Paget’s disease is a rare type of breast cancer (it represents only 1% of the cases of this type of neoplasm) that occurs in the skin of the nipple and areola, usually affecting only one breast.
In 80% to 90% of cases, it is associated with carcinoma in situ (DCIS), a cancer with a very low risk of dissemination. Less frequently, it can be associated with invasive carcinoma, whose treatment requires more care.
Symptoms of Paget’s disease
When the disease manifests itself, the skin of the nipple and areola usually appears scaly and red. There may be blood or yellow fluid coming out of the nipple, as well as a burning sensation and itching. In some cases, the nipple appears flat or inverted. Its main symptoms are
- Redness and irritation of the nipple and/or areola;
- Crusting and scaling of the nipple area;
- Bleeding from the skin of the nipple and/or areola;
- Yellow fluid or blood coming out of the nipple
- Burning and/or itching in the nipple and/or areola.
Diagnosis of Paget’s disease
Many times, the doctor treats the symptoms of Paget’s disease as eczema, and only later, when he does not see a satisfactory improvement, he asks for a biopsy. This mistake occurs because most of the eruptions on the nipples are just a mild skin infection or a reaction to some irritant, an allergy.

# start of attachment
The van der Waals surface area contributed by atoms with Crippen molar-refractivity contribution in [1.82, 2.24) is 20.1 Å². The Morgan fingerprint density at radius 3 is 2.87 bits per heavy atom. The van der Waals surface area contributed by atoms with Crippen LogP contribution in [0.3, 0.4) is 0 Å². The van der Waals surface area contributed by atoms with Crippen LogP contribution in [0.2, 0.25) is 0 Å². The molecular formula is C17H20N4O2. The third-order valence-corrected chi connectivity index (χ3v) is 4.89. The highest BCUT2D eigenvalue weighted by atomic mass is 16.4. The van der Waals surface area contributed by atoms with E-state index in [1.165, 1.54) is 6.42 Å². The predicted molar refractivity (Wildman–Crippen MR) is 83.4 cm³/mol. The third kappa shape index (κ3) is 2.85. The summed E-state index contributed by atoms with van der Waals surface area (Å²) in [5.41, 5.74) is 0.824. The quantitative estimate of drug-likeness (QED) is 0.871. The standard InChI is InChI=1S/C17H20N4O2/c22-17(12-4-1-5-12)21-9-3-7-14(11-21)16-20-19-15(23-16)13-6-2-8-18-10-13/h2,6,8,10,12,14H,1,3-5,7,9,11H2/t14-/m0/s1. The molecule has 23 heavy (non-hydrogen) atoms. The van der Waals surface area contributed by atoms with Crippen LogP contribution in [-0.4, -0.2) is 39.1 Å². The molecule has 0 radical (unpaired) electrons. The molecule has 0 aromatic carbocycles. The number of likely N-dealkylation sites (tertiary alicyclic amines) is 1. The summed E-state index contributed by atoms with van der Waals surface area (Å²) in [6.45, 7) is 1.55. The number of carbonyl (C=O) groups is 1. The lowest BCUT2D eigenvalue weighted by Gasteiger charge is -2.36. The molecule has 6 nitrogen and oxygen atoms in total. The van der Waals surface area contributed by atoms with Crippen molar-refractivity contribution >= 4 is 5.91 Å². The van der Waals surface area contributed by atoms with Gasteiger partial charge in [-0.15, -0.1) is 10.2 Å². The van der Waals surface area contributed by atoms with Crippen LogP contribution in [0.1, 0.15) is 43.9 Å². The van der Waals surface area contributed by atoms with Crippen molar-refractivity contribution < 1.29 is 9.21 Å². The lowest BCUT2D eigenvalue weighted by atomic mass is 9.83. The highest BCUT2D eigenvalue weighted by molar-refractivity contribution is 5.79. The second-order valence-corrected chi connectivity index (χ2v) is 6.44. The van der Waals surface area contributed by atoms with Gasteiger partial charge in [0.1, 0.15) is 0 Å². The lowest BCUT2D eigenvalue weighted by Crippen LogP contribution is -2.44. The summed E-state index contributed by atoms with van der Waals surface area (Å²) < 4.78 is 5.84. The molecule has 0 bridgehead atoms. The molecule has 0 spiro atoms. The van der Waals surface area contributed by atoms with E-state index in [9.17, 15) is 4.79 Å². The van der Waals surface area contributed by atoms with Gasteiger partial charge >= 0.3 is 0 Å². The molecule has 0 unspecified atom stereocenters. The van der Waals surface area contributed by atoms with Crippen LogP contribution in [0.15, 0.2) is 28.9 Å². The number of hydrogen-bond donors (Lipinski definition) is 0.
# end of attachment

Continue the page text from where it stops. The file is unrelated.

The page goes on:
In the biopsy, a small sample of the affected skin is taken for laboratory analysis. After Paget’s disease is diagnosed, further tests are needed to look for underlying breast cancer. One or more of the following imaging tests may be done to check for other changes in the breast:
- Diagnostic mammography;
- Breast ultrasound
- Magnetic resonance imaging.
Paget’s disease can be treated by surgical removal of the entire breast (mastectomy) or part of it, often followed by applications of radiation therapy. If conservative surgery is chosen, the entire nipple and areola area also needs to be removed – and can later be surgically reconstructed.
If invasive cancer is found, the lymph nodes under the arm will also be removed and examined to see if there are any foci of cancer there.
If no lumps are felt in the breast tissue and the biopsy results show that the cancer has not spread, the outlook is excellent. However, in some cases where foci of invasive carcinoma are found, the use of chemotherapy may be necessary to increase the chances of curing the disease.
There is no set strategy on how to prevent Paget’s disease, other than the important factors to keep your health up to date and reduce the risk of complications in general: controlling your weight, not smoking, avoiding excessive alcoholic beverages, using contraceptives and hormone replacement type treatments with caution.